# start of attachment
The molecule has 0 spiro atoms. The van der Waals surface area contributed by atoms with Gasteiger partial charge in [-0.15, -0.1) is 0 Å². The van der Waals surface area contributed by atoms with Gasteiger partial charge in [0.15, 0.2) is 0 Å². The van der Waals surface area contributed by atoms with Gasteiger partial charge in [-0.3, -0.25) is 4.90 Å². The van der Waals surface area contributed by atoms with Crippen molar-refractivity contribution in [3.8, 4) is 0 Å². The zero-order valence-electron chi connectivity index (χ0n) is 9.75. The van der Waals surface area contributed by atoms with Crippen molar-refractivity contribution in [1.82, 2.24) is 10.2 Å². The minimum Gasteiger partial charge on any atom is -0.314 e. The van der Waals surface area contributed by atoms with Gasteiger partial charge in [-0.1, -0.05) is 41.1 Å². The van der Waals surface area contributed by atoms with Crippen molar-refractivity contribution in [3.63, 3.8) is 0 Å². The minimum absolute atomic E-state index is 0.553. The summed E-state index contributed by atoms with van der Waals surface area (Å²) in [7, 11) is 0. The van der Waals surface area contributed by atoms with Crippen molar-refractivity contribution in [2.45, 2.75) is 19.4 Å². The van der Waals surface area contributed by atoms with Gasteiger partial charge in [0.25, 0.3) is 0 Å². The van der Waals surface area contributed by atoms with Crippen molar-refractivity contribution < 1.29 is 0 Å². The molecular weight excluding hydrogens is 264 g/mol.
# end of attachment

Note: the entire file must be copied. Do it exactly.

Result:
The molecule has 0 spiro atoms. The van der Waals surface area contributed by atoms with Gasteiger partial charge in [-0.15, -0.1) is 0 Å². The van der Waals surface area contributed by atoms with Gasteiger partial charge in [0.15, 0.2) is 0 Å². The van der Waals surface area contributed by atoms with Gasteiger partial charge in [-0.3, -0.25) is 4.90 Å². The van der Waals surface area contributed by atoms with Crippen molar-refractivity contribution in [3.8, 4) is 0 Å². The zero-order valence-electron chi connectivity index (χ0n) is 9.75. The van der Waals surface area contributed by atoms with Crippen molar-refractivity contribution in [1.82, 2.24) is 10.2 Å². The minimum Gasteiger partial charge on any atom is -0.314 e. The van der Waals surface area contributed by atoms with Gasteiger partial charge in [-0.1, -0.05) is 41.1 Å². The van der Waals surface area contributed by atoms with Crippen molar-refractivity contribution in [3.63, 3.8) is 0 Å². The minimum absolute atomic E-state index is 0.553. The summed E-state index contributed by atoms with van der Waals surface area (Å²) in [7, 11) is 0. The van der Waals surface area contributed by atoms with Crippen molar-refractivity contribution in [2.45, 2.75) is 19.4 Å². The van der Waals surface area contributed by atoms with Gasteiger partial charge in [0.25, 0.3) is 0 Å². The van der Waals surface area contributed by atoms with Crippen molar-refractivity contribution < 1.29 is 0 Å². The molecular weight excluding hydrogens is 264 g/mol.